ISS and Miami Florida Video is Popular

This was an amazing reception for a low 15 degree elevation pass. During the whole pass I received the ISS full quieting with S7-S9 signal strength.

I feel like some of my ISS reception videos in the past got a little boring, what with me just standing there, reciting the questions and nothing else really changing on screen or through the course of the video. But this one has received a lot of likes and shares on Facebook, and I think it’s because a lot of things were different about this ISS reception video.

In this one I added some house music in the beginning and end. Instead of leaving the screen capture of my Orbitron tracking software up the whole time I fade it in an out intermittently. I think that variation of what’s on the screen and the music make it more interesting. Also, while the music is playing I start out with a quick succession of textual information explaining what’s going to happen.

Additionally, the video is shorter than normal, only nine minutes and 36 seconds, where some of my ISS reception videos are around 20 minutes long with all the added explanation at the end. I kept this one short and sweet and I think people appreciate that when they have a lot of browsing choices and not a lot of time.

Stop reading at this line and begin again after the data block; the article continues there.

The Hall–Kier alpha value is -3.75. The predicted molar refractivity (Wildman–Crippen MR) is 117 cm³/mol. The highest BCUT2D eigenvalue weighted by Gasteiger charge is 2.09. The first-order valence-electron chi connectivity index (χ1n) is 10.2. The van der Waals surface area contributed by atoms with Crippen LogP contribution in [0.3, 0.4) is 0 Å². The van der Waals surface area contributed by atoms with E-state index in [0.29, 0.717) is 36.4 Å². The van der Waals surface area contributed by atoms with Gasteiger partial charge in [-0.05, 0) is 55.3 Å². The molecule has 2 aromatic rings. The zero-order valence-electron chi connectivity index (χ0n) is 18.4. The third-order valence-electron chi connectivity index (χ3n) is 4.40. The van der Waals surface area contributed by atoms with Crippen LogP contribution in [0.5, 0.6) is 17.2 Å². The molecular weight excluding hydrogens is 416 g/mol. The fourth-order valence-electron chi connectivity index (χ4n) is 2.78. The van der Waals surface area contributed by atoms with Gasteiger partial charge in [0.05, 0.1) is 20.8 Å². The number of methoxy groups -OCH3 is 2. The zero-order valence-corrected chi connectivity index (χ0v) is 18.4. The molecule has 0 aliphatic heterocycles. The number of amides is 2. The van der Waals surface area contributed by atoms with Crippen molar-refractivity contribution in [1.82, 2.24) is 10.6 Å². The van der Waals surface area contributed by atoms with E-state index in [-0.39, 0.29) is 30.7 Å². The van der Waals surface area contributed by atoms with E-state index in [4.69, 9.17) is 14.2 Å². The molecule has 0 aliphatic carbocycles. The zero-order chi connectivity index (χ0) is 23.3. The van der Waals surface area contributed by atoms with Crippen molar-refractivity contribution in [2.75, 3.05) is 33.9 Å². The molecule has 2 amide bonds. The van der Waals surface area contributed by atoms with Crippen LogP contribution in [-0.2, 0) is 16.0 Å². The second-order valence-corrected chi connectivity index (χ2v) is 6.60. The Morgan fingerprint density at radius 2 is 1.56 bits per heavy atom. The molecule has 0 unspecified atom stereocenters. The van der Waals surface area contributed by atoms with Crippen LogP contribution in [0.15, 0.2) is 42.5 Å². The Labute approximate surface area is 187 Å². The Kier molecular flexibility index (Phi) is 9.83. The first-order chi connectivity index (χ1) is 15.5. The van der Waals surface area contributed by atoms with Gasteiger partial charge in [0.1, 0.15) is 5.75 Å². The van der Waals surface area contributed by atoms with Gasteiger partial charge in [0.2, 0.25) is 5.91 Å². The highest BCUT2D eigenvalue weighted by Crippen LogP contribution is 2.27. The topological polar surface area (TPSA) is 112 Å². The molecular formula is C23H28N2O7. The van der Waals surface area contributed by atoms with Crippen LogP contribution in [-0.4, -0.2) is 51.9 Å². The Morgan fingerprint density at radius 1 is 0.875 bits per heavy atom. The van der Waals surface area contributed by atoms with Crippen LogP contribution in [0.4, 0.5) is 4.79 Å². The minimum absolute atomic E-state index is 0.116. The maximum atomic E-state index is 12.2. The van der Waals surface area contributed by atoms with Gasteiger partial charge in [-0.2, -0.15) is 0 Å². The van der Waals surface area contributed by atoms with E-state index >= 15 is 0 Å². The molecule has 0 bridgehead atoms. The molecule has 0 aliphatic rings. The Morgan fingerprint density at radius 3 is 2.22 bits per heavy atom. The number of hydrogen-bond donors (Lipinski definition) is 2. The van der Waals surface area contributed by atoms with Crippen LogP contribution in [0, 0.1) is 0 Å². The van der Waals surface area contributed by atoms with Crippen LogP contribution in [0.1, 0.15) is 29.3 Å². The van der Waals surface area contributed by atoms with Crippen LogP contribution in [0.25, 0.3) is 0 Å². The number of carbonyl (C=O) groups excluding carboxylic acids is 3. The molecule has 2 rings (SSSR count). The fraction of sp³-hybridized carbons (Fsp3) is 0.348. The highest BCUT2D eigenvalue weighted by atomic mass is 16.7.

High quality audio and video really help too. Luckily because the signal was so strong the radio audio sounds great. I think I also framed the video well and got the focus tighter than normal. I made sure to orient myself, the picnic table and my bike (yup!) on the left and keep a lot of space open on the right so I could put captions and the Orbitron screen capture over there. As for focus, after taking a weekend workshop on video field production,  I learned how to zoom in before setting the focus so now I can see the detail of the shot while I’m focusing. It makes a huge difference. It didn’t hurt that it was a beautiful day. The only thing I was a little concerned about is the exposure changing throughout the video. I was using the automatic exposure setting but I think the clouds coming in an out and the brightness changing with the Sun peaking through those clouds at times caused that.

Normally I use a mobile radio and 12 volt battery to receive the ISS but this time I used an HT in a bag around my waste, and I even carried all my gear up in one bag while riding my bike instead of hiking up the landfill with two bags. I wonder if using a simpler setup, like with an HT instead of a mobile radio, which more people have access to, and which is easier to understand immediately, makes it more compelling. Maybe because it looks easier, if people haven’t done this before, they’ll think they could do it too, which is true! You can do it too!

The next ISS contact is Friday, so give it a shot!

Walter Jackson Elementary,  Decatur, Alabama, direct via N8DEU
The ISS callsign is presently scheduled to  be NA1SS
The scheduled astronaut is Timothy Peake KG5BVI
Contact is a go  for: Fri 2016-03-18 13:53:49 UTC 69  deg


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